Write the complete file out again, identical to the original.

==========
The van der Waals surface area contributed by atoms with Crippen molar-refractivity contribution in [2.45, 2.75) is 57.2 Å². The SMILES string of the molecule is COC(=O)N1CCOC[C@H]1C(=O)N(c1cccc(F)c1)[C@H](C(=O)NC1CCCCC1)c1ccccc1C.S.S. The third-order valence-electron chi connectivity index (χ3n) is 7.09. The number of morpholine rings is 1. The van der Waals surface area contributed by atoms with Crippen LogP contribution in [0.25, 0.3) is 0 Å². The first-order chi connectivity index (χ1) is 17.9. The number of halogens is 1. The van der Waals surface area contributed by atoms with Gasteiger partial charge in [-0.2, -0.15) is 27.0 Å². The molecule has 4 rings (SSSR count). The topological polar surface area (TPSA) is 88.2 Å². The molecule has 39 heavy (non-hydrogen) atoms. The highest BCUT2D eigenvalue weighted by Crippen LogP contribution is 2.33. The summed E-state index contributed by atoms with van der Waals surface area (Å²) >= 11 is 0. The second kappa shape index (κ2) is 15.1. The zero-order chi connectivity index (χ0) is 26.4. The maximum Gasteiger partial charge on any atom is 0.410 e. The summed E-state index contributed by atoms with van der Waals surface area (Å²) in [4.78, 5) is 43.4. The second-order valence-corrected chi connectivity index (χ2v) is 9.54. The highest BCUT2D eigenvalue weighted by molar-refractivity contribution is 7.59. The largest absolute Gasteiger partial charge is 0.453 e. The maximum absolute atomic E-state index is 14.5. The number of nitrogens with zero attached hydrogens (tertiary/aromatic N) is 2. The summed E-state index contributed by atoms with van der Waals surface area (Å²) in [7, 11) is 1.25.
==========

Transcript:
The van der Waals surface area contributed by atoms with Crippen molar-refractivity contribution in [2.45, 2.75) is 57.2 Å². The SMILES string of the molecule is COC(=O)N1CCOC[C@H]1C(=O)N(c1cccc(F)c1)[C@H](C(=O)NC1CCCCC1)c1ccccc1C.S.S. The third-order valence-electron chi connectivity index (χ3n) is 7.09. The number of morpholine rings is 1. The van der Waals surface area contributed by atoms with Crippen LogP contribution in [0.25, 0.3) is 0 Å². The first-order chi connectivity index (χ1) is 17.9. The number of halogens is 1. The van der Waals surface area contributed by atoms with Gasteiger partial charge in [-0.2, -0.15) is 27.0 Å². The molecule has 4 rings (SSSR count). The topological polar surface area (TPSA) is 88.2 Å². The molecule has 39 heavy (non-hydrogen) atoms. The highest BCUT2D eigenvalue weighted by Crippen LogP contribution is 2.33. The summed E-state index contributed by atoms with van der Waals surface area (Å²) >= 11 is 0. The second kappa shape index (κ2) is 15.1. The zero-order chi connectivity index (χ0) is 26.4. The maximum Gasteiger partial charge on any atom is 0.410 e. The summed E-state index contributed by atoms with van der Waals surface area (Å²) in [4.78, 5) is 43.4. The second-order valence-corrected chi connectivity index (χ2v) is 9.54. The highest BCUT2D eigenvalue weighted by molar-refractivity contribution is 7.59. The largest absolute Gasteiger partial charge is 0.453 e. The maximum absolute atomic E-state index is 14.5. The number of nitrogens with zero attached hydrogens (tertiary/aromatic N) is 2. The summed E-state index contributed by atoms with van der Waals surface area (Å²) in [7, 11) is 1.25.